6.      Cloud-phobia is getting stronger – Moving your images to the cloud for image sharing was one of the previous year’s hot topics, especially as cloud providers (Amazon, Google, Microsoft and others) have been offering very competitive rates for their storage capabilities. Despite the fact that the data are probably safer and more protected at one of these cloud providers than at many corporate healthcare IT facilities, there is still a concern among users about potential HIPAA violations and potential hackers looking for patient demographics, which if accessed, could be downloaded and resold on the black market. As an alternative, some of the image sharing service companies are starting to provide secure point-to-point transfers managed by their own patient-driven portal. They provide an access key to the patient who then controls access by physicians and obviously themselves as well. This looks to be a good alternative if you don’t trust the cloud.

lightweight probes with processing in
 dedicated, customized tablet
7.      Ultrasound units are becoming commoditized. Miniaturization and ever increasingly powerful tablets allow for ultrasound units to be carried in your pocket facilitating easy bedside procedures and also to giving workers in the field, particularly in remote areas, the capability to do basic ultrasound exams.

For potentially high-risk pregnancies this has become a great asset. These units range from US$10k to $25k depending on the functionality and number of probes you want to have. There are
Heavy (wireless) probe, standard tablet
two different approaches to this technology, the first one puts all the processing in the tablet allowing for very lightweight probes, the second one is the opposite, it puts the technology and processing in the probe, which can even be wireless and uses standard tablets (IOS or Android). The latter results in probes that will produce heat and are rather heavy, especially if they need to contain a battery in the case they are wireless.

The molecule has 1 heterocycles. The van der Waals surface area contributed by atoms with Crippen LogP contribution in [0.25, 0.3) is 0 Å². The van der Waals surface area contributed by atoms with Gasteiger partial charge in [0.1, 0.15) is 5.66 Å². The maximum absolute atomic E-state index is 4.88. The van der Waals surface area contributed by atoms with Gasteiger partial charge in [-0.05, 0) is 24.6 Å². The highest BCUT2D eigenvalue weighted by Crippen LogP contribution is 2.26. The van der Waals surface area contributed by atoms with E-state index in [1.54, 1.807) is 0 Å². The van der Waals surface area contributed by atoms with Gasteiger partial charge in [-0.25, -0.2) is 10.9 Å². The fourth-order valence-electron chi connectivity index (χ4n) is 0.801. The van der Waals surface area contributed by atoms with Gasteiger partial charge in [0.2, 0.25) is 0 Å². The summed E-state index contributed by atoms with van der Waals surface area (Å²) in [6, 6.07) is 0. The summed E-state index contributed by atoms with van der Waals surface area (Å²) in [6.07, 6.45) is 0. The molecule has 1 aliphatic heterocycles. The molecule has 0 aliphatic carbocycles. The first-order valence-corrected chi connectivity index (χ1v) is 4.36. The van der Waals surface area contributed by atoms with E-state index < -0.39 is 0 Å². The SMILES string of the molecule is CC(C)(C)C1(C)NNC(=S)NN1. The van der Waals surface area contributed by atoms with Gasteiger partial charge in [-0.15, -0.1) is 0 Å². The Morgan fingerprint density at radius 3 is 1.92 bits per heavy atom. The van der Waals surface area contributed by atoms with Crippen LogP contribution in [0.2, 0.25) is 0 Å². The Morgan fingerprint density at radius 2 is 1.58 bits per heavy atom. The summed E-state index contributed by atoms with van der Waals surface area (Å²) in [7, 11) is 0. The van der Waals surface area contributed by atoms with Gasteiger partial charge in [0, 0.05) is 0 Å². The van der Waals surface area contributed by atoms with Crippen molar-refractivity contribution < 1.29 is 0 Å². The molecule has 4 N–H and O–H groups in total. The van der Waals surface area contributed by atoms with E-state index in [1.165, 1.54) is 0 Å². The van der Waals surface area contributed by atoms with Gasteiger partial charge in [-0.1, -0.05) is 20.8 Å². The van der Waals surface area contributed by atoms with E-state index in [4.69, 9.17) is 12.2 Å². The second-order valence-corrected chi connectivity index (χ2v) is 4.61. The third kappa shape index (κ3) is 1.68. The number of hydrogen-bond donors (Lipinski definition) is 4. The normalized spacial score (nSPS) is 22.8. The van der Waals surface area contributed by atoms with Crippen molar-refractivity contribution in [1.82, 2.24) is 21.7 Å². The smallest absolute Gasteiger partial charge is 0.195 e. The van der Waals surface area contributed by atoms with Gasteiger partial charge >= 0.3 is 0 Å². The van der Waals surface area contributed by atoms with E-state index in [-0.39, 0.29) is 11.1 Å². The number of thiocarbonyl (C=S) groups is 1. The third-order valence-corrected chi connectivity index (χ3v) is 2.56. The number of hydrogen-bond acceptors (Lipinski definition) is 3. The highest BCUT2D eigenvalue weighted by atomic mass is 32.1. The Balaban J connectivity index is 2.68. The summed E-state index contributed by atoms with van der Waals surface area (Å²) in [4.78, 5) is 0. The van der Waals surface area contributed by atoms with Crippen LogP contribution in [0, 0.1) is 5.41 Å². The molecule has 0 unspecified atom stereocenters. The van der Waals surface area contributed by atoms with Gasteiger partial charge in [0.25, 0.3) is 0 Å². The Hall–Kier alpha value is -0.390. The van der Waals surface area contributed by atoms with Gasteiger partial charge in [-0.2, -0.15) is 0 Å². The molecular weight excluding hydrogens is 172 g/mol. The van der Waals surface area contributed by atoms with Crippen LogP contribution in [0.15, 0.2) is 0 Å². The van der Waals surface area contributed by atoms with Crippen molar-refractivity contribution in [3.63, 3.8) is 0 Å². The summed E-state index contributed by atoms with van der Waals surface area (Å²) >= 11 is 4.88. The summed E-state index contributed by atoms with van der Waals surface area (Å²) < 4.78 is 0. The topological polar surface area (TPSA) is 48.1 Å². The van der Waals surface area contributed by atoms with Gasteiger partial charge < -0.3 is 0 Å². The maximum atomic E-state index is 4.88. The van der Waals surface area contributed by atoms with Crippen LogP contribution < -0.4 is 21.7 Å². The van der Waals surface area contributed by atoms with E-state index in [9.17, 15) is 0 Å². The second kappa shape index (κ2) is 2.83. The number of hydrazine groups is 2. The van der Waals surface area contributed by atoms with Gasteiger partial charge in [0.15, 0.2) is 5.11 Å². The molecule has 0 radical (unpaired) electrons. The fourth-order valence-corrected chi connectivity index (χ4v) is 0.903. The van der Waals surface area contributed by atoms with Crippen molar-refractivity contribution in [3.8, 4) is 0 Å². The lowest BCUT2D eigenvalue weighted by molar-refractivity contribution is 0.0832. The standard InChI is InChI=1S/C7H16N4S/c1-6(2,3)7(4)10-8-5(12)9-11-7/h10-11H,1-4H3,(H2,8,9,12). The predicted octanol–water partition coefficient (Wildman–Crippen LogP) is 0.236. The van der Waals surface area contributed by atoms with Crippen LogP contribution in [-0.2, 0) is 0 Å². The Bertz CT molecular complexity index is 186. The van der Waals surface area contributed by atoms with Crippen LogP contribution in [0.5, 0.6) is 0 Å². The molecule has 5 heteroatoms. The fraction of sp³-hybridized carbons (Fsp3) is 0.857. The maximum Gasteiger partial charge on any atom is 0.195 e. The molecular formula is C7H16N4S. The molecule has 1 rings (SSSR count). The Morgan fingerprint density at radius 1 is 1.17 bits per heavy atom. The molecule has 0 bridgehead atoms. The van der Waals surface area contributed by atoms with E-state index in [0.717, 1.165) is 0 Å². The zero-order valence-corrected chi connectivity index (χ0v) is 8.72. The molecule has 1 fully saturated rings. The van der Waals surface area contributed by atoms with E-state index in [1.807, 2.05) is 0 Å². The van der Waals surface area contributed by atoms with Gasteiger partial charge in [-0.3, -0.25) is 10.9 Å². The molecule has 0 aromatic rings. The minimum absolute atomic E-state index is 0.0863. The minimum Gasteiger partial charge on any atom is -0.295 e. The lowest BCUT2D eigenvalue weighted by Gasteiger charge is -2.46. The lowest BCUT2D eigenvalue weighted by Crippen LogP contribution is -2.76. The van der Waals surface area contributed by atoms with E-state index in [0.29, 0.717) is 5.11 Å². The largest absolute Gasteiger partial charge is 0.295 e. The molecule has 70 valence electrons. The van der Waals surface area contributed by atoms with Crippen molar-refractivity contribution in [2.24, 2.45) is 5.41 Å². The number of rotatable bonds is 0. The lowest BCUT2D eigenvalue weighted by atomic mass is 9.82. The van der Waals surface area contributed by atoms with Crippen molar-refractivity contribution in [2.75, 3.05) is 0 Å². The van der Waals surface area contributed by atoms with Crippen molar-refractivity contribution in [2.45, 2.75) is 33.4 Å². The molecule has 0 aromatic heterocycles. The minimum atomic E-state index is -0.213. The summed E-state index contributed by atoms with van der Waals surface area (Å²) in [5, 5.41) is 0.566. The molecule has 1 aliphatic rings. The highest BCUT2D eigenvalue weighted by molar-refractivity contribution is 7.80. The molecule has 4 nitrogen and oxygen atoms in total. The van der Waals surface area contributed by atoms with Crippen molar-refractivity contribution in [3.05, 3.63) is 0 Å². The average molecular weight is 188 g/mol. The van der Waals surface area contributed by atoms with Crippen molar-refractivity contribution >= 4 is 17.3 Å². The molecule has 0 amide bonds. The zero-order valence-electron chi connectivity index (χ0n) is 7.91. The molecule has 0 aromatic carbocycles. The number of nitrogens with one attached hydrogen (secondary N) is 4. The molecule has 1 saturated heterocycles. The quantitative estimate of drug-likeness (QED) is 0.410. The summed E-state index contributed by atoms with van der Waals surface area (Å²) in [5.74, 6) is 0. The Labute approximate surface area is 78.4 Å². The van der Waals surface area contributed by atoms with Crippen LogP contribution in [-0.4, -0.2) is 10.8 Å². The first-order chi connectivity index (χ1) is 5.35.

SPECT lounge
Ergonomics is gaining traction. Patients could potentially be intimidated by these large diagnostic radiology machines while having to lay on a table staring at the ceiling when being scanned. Instead, being able to sit in a comfy chair while your scan is taking place could provide a more pleasant experience while allowing for eye contact with the technologist as well. Case in point a SPECT scanner offered by one of the vendors.

Who is this company again?
9.      Mergers and Acquisitions are still the order of the day (or year?) When walking into one of the exhibit halls I was puzzled by a major booth from “Change Healthcare,” a confusing name to me, but which probably cost its owner a lot of money for a market branding company. I had to ask one of the booth attendants, who explained, “yeah, we used to be McKesson.” Similarly, Acuo went from Perceptive to
become Hyland, Toshiba is now Canon, Merge disappeared to become IBM and others were swallowed by different vendors, spun off, or re-branded themselves. The good news is that there were probably as many “first-time vendors” as there were “last-time vendors” showing that there is still room for new start-ups bringing in fresh ideas and innovative products. But it is always with a little bit of nostalgia, having worked for one of these “giants” for a few years in my past life (notably Kodak), to see these names disappear.

Shopping downtown Chicago
10.Last but not least, Chicago (still) rocks. After attending 30 RSNA’s I stopped counting, but every year it gets better. The food prices and lodging costs are still exorbitant, but instead of the always notorious cab drivers who talk non-stop on their cell phones in a language you don’t understand and don’t get out of the car to help you load your luggage, there is now Uber or Lyft to bring you to where you want for half the price. Even better there is the opportunity to provide feedback for your driver on your phone after your ride (what a great concept!). And it is always fun to watch the many international participants at the show and try to guess where they are from based on their gestures and clothing (the Italians always stick out!). This was another great year, new hype, good vibes and fun, looking forward to next year already!